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A few days ago, TMM issued a long letter to its shareholders claiming that it has a new, patent pending algorithm. They did not say what this algorithm did, or what methods (fractal, DCT, etc.) it uses, except that it would enhance the video market. They also did not say if it was from their collaboration with Raytheon.

Oddly enough, there was a big stress on how TMM is playing for the long term, with their future divided into categories of crawl, walk, and run. Does this mean that their new algorithm is just a baby step? Will it need a lot more work before anything useful comes out? Or is something so domain-specific that while useful for a special case of image data, it needs more work to be useful on mainstream material?

At the very least, TMM is now on the hook for a deliverable, so hopefully in a few weeks they will show some plausible demonstrations. NAB 2015 is coming up soon, so they have another chance to demo there too. If they do, however, it needs to be a real public demo with proper third-party validation instead of behind closed doors.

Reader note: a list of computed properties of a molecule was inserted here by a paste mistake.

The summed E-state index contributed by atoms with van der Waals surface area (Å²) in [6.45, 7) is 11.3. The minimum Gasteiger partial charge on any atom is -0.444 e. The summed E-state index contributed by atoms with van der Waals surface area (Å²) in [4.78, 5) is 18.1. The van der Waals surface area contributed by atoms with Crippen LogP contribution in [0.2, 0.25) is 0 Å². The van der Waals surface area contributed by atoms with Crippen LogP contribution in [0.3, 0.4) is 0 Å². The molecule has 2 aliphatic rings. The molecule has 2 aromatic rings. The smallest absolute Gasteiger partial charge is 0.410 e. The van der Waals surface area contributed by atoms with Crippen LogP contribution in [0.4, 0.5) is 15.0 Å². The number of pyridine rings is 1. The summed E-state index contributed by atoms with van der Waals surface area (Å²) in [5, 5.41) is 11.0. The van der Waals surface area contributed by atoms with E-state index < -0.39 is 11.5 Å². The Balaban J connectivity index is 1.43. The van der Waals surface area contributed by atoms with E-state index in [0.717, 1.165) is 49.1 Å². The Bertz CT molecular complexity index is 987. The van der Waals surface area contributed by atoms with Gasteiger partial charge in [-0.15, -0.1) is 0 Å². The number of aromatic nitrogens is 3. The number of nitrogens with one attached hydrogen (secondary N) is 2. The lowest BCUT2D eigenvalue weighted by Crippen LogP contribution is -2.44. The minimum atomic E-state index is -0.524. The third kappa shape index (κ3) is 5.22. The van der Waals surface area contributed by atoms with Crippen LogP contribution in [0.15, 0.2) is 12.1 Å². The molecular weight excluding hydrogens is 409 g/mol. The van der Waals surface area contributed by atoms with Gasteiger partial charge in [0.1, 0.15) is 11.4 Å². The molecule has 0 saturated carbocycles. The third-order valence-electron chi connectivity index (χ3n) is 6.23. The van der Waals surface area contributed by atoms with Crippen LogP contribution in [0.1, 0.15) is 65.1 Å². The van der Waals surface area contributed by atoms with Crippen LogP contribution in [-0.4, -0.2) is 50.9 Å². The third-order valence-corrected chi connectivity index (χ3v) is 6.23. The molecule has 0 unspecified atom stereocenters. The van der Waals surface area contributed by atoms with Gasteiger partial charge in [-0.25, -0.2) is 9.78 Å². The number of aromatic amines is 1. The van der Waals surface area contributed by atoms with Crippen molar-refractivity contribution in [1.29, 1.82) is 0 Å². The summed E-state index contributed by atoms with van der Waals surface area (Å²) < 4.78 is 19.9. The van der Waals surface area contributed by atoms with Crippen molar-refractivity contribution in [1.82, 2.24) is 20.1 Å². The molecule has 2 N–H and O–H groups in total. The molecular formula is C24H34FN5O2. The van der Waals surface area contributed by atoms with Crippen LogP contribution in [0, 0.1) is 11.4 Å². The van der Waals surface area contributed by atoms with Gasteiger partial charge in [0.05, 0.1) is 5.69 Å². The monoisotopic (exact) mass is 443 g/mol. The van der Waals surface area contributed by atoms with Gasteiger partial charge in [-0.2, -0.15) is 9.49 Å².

TMM said the new algorithm is proprietary, which is unfortunate. It runs counter to the way every other codec is developed, and hints at onerous licencing conditions, which was one of the key downfalls of Iterated’s work.

The investment community took the news with cautious optimism. The stock is up 2-3 cents and seems to be holding there, but is still under ten cents. The previous press releases are probably to blame; they moved the needle for only a day or two before having it plunge back. Too much wolf has been cried, so everyone wants to see real evidence of progress this time around.

In the meantime, I played with the popular VLC media player, which has a handy sharpen filter. It works very well. You can even toggle it during playback to easily see how well it works. If you want to save a lot of bandwidth on a 4K TV, just play a regular HEVC-encoded HD video upscaled 200% and sharpen it. When I saw how good it was, I understood why nobody cares about TRUDEF.